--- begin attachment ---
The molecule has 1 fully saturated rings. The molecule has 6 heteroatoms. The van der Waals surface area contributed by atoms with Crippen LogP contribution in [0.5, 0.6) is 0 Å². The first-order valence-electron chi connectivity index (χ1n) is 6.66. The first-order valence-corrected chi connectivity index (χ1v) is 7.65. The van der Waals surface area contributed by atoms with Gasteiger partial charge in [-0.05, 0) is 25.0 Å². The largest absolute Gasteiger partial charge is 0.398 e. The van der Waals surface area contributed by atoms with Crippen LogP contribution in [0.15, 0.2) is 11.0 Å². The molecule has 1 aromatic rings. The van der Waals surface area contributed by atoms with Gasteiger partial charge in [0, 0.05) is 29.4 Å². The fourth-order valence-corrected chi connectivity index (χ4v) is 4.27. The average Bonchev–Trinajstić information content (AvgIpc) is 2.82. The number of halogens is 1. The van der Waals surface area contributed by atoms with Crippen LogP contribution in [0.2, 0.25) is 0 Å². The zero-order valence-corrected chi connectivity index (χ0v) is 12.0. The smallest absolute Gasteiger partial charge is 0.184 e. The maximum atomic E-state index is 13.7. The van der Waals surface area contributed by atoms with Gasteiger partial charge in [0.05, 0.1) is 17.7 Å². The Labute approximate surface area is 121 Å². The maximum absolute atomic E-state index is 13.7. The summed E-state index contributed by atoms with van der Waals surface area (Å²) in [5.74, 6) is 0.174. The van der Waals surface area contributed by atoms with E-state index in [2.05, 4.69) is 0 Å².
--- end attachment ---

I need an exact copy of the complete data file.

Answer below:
The molecule has 1 fully saturated rings. The molecule has 6 heteroatoms. The van der Waals surface area contributed by atoms with Crippen LogP contribution in [0.5, 0.6) is 0 Å². The first-order valence-electron chi connectivity index (χ1n) is 6.66. The first-order valence-corrected chi connectivity index (χ1v) is 7.65. The van der Waals surface area contributed by atoms with Gasteiger partial charge in [-0.05, 0) is 25.0 Å². The largest absolute Gasteiger partial charge is 0.398 e. The van der Waals surface area contributed by atoms with Crippen LogP contribution in [0.15, 0.2) is 11.0 Å². The molecule has 1 aromatic rings. The van der Waals surface area contributed by atoms with Gasteiger partial charge in [0, 0.05) is 29.4 Å². The fourth-order valence-corrected chi connectivity index (χ4v) is 4.27. The average Bonchev–Trinajstić information content (AvgIpc) is 2.82. The number of halogens is 1. The van der Waals surface area contributed by atoms with Crippen LogP contribution in [0.2, 0.25) is 0 Å². The zero-order valence-corrected chi connectivity index (χ0v) is 12.0. The smallest absolute Gasteiger partial charge is 0.184 e. The maximum atomic E-state index is 13.7. The van der Waals surface area contributed by atoms with Gasteiger partial charge in [0.05, 0.1) is 17.7 Å². The Labute approximate surface area is 121 Å². The maximum absolute atomic E-state index is 13.7. The summed E-state index contributed by atoms with van der Waals surface area (Å²) in [5.74, 6) is 0.174. The van der Waals surface area contributed by atoms with E-state index in [2.05, 4.69) is 0 Å².